The Twilight Review, Part 5

Part two of characterization. Friday, we’ll delve into the real meat of Twilight – Bella. Next week Tuesday I’ll start posting some short stories.

Edward

I think Edward is Spider-Man. Why? Let’s compare the two. Peter Parker is bitten by a radioactive spider, changing his genetic structure to enhance his physiology. He then develops muscles, but is probably pale because of all the time he spends out of the sunlight. Additionally, he likes this one girl, Mary Jane, but doesn’t want to get with her in case his heroics lead to her capture or death.

Edward, on the other hand, is bitten by a vampire, changing his genetic structure to enhance his physiology and mental capabilities. He then develops muscles, and is excessively pale, on a level comparable with albinos. Additionally, he likes this one girl, Mary Sue – I mean, Bella – but doesn’t want to get with her in case his nature leads to her capture or death.

Also, Bella’s first theory on how Edward got his “superpowers” is that he is Peter Parker.

The main difference between these two is that Pete goes around the city saving lives, fights devious supervillains, and eventually decides to date Mary Jane anyway.

Meanwhile, Edward hangs out with his family at a local high school, doesn’t want to be a monster, and has the option of turning his girlfriend into a vampire like himself. Seriously, that meme – Edward Cullen: could use time immortal to research cancer, goes to high school a billion times and seduces a 17 year old girl – rings rather poignantly.

Quite honestly though, he doesn’t quite “seduce” Bella, at least not intentionally (but more on that when we get to Miss Mary Sue later). I mean, how can you seduce anyone you incessantly tell is crazy, dumb, or dangerous?

Additionally, there are some confusing logistical scenes in this book, but none compared to Edward’s feelings for Bella. Essentially, he tells her that “I want to be friends with you, but you shouldn’t be friends with me”. What? I wasn’t aware friendship was a one-way relationship.

Edward seems to be largely guided by his emotions. I think this is supposed to go with the fact that he’s physically a perpetual teenager, but he’s about a hundred years old. He should have grown up somewhat in all that time (especially since he spends his days playing piano, listening to music, and learning new languages, although this latter one is never delved into at all). But no, he continues to drive recklessly and let his heart decide what to do when Bella is on the line.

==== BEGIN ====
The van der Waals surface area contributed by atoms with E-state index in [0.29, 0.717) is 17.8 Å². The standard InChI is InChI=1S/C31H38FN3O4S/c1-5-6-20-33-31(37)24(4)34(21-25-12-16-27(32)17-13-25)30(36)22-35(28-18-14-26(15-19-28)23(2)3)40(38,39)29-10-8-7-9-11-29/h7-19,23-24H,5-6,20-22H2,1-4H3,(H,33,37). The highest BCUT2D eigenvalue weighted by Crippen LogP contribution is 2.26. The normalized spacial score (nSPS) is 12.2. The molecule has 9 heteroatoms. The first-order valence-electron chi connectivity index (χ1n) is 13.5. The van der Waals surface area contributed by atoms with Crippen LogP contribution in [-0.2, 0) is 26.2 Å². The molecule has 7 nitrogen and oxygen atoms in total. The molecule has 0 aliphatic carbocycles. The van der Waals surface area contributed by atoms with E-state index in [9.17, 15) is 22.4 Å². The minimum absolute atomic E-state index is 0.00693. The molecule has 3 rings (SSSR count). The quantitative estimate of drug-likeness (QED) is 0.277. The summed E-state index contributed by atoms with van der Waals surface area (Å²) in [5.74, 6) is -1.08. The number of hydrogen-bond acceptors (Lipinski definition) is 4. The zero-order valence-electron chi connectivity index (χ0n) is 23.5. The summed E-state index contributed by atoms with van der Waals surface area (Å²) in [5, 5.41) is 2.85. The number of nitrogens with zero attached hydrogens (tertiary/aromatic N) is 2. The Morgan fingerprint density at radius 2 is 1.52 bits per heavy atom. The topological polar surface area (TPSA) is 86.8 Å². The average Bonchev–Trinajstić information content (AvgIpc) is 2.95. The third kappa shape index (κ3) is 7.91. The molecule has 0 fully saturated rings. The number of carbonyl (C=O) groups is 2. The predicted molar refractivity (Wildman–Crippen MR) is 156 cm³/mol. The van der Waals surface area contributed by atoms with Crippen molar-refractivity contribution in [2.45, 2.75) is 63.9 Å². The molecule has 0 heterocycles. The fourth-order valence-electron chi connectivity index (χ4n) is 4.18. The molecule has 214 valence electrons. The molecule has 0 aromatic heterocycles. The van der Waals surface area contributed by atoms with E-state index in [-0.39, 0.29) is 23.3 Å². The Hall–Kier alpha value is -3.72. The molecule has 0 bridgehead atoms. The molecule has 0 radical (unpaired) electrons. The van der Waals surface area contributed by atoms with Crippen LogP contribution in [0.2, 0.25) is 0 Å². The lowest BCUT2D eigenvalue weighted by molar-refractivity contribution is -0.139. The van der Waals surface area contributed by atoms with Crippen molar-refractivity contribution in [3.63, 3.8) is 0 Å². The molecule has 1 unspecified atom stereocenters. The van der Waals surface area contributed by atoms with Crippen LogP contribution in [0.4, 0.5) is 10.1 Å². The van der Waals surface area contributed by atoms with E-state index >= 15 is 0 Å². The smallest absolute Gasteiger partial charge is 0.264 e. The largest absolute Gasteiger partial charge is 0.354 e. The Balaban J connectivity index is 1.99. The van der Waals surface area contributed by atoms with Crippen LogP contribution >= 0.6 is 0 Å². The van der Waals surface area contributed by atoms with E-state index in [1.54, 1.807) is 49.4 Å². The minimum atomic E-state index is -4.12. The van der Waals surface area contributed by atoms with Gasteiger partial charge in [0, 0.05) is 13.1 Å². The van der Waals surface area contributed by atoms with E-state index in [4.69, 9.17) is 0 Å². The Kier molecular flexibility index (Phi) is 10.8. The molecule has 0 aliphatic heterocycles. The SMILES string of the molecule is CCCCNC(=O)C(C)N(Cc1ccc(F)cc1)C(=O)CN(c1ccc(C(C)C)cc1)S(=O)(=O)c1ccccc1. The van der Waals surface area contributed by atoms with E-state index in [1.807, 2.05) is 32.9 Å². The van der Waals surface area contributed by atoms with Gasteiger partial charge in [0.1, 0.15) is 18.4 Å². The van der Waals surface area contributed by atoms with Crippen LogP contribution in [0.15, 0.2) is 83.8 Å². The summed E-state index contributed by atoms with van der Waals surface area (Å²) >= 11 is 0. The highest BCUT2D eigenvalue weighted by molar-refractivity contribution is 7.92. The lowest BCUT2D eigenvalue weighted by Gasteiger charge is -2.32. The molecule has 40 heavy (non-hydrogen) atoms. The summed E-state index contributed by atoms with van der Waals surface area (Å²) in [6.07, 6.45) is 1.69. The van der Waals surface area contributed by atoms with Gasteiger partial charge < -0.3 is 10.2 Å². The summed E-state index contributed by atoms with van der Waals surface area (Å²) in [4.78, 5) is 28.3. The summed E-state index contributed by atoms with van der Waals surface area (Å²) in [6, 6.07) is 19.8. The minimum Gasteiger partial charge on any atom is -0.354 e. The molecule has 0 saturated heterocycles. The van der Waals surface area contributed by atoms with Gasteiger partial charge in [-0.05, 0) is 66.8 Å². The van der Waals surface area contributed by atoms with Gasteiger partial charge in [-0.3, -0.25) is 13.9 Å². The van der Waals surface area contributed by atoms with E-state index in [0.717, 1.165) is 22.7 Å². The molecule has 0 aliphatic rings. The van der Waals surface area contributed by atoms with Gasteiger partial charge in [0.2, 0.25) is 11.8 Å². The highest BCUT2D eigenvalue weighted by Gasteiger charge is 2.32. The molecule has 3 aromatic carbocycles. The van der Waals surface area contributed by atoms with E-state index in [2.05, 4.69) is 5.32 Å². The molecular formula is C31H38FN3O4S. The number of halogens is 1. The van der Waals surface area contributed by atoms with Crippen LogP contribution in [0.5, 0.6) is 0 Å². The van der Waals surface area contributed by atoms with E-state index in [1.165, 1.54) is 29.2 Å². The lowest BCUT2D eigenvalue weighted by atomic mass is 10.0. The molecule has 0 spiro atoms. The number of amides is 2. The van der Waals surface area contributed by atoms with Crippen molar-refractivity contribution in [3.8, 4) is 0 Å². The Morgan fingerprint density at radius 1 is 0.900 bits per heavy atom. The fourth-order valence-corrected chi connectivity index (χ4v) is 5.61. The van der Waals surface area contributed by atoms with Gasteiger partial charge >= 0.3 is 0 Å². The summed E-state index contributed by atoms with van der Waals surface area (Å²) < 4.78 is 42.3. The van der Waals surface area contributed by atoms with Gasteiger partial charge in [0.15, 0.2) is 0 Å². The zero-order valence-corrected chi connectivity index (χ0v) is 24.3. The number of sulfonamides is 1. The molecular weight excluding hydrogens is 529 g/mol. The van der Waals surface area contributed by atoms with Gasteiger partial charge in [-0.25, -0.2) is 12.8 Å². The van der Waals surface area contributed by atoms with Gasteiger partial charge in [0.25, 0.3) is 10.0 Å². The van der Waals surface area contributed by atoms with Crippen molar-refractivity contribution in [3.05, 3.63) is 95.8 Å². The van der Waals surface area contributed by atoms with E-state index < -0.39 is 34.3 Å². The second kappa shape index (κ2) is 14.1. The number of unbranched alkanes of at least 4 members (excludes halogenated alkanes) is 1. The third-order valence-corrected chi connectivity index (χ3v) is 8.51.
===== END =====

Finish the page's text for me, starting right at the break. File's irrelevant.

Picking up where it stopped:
Seriously. After James threatens Bella, she, Edward, Emmett, and Alice take off in the Jeep. Edward, able to see what James was thinking, obstinately insists the only way to save Bella is to run as fast as possible. How rational. Especially compared to Emmett’s plan to kill James (which is what happens anyway – and what Edward eventually resigns himself to). But I would think Edward would be the first to realize that the only way to beat him would be to fight him head on.

Aside from the creepiness of watching Bella while she sleeps (more on that later), he’s just a bad role model. After carrying Bella piggyback through a forest fast enough to make her sick, he later insists they do it again. In the meadow, he shows off his powers and abilities to her, basically telling her how weak she is compared to him. I thought that speech was the villain’s job. It’s like a soldier saying to his girlfriend, “You see this gun? I could kill you with it if I wanted to.” That’s not someone I would want to date, or even be friends with.

Part 6 here.

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One thought on “The Twilight Review, Part 5

  1. Keri Peardon says:

    “In the meadow, he shows off his powers and abilities to her, basically telling her how weak she is compared to him. ”

    I think the appeal of that scene is that he’s dangerous–and some women find that thrilling. He’s something of a bad boy, not quite fitting in, a bit dangerous, driving the car very fast, being a bit wild, etc. But we eventually see that he’s actually quite safe. He’ll never wreck the car, he’ll kill to protect Bella, and he’ll never kill her–not even when he’s drinking her blood. Women are attracted to bad boys, but in the end, they want their bad boy to be a prince charming–a diamond in the rough.

    That scene didn’t bother me as much as the fact that Edward says he’s a perfect predator and that it’s easy for him to lure women in, and yet he and his siblings are ostracized at school for giving off a weird air. Which is it? Are people insanely attracted to them or are they naturally afraid? There were a number of times when the characters seemed to contradict themselves–and not just because they’re teenagers who don’t know what the hell they want out of life. To me, Stephanie Meyer just didn’t seem to have a firm idea of what her vampires were and weren’t.

    But I write vampire fiction, so odd details like that bother me more than it probably does other people.

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